I returned to my room within the tree just as the lights of the room turned back on, indicating it was morning.  I settled into bed, determined to get some shuteye.  I had my eyes closed for all of five minutes when something chirruped above me.  I looked up to see a six-limbed thing that looked like a cross between a sugar glider and a lemur, with a bushy tail and beady eyes.  Webbing extended between its legs, fanning out as it sailed down to the miniature creek that cut through my room.  It dipped its head into the water and pulled out one of the ciliated fruits.  With a wet crunch, it stuffed its face, and the fruit was gone.

“Aww,” I said, bending down to pet it.  “How cute.”

The creature drew away, its cheeks near bursting with food.  “Do not touch me!  I am Ratatosk, and I have been assigned to you as your guardian for the duration of your trip.  Really, do you have no manners?  I am a skilled warrior.  Gishkim didn’t tell me you were so rude.”  Its speech was a high squeak, muffled by the fruit in its mouth.

“Uh, sorry little guy.”

Ratatosk ran its paw through its neck scruff as it swallowed.  Jelly coated its lips.  “I am asexual.  I do not possess a gender.  Really, it’s quite obvious.  Humans really are primitive.  The way you treat rodents, like pests.  We are forces to be reckoned with, not creatures to feed peanuts or to lure away with cheese.”

I frowned.  “Well, I’ve never trapped a mouse, so I don’t think I really deserve to be attacked.  Did Enki send you?”

“Yes,” said Ratatosk.  “Get dressed.  Your clothes are in the walls.”  

To demonstrate, Ratatosk scurried over to the tree trunk, scaled it halfway, and scratched at a knob in the bark.  The knob expanded, revealing white clothes – a kind of silky, long-sleeved shirt, a bell-like skirt, boots, and undergarments.  I changed out of my gown into the new outfit, thinking all I’d need was paint spatters on the fabric to be Cyrus’ clone.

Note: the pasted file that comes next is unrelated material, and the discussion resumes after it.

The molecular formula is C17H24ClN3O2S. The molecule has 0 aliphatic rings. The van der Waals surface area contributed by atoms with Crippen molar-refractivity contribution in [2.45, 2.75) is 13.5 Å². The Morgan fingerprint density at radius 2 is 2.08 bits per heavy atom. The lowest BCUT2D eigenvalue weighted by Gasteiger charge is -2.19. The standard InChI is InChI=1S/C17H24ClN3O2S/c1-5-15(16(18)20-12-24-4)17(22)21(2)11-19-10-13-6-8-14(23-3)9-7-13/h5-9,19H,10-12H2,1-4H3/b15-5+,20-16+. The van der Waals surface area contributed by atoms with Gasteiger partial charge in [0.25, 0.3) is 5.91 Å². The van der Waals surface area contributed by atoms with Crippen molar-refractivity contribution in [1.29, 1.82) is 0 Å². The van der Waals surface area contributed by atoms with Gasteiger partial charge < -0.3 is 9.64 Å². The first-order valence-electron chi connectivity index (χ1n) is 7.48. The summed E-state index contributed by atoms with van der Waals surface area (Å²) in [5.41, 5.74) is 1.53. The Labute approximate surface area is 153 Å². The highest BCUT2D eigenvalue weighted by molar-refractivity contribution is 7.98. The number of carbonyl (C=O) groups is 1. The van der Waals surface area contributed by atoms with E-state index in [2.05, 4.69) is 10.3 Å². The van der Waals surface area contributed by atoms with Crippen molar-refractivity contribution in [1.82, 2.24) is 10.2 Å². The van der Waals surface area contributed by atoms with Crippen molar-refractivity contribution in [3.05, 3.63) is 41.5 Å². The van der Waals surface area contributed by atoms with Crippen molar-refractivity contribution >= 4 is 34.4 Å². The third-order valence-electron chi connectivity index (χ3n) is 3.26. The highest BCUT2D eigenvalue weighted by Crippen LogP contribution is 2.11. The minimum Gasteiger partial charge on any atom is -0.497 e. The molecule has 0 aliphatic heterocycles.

Ratatosk led me to the heartwood hall where Enki was waiting, stirring a bowl of what looked like green worms.  He speared one and brought it to his Joker-split mouth.  Ratatosk scurried up the table and was soon perched on Enki’s shoulder.  It licked the moisture off his skin, like a mother squirrel cleaning her young.

Enki scritched behind the creature’s ear.  “Ratatosk, thank you.”

Ratatosk cleaned its muzzle with its paws.  “You taste on edge, prince.  Your skin proteins indicate that you are close to molting.”

Enki frowned.  “Really?  So soon?”

“This shouldn’t be a surprise.”  Ratatosk looked pointedly at me.  “If you weren’t so distracted on Earth, you would have come to the mothership for a checkup.”

“Don’t blame me,” I said.  “I didn’t keep him chained to our apartment.”  I sat down across from Enki, not sure how to broach the subject of Ishtar’s ill wishes and Enki’s true intentions.

Ratatosk continued licking Enki’s slime.  He took no notice of it, as if it were a commonplace occurrence.  I was reminded of ants suckling fluids from aphids.  But ants drank the anal secretions of aphids, and, thank god, the squirrel-lemur was nowhere near Enki’s ass.  Not that Enki really had a butt.  His backside was smooth, crack-less, and blue.  How the hell we were supposed to have kinky alien sex, or whatever wussuru was, I hadn’t a clue.

Enki’s ear-fins straightened as he leaned in closer, pushing his food to the side.  “You look tired,” he said.  “Was your room not to your liking?”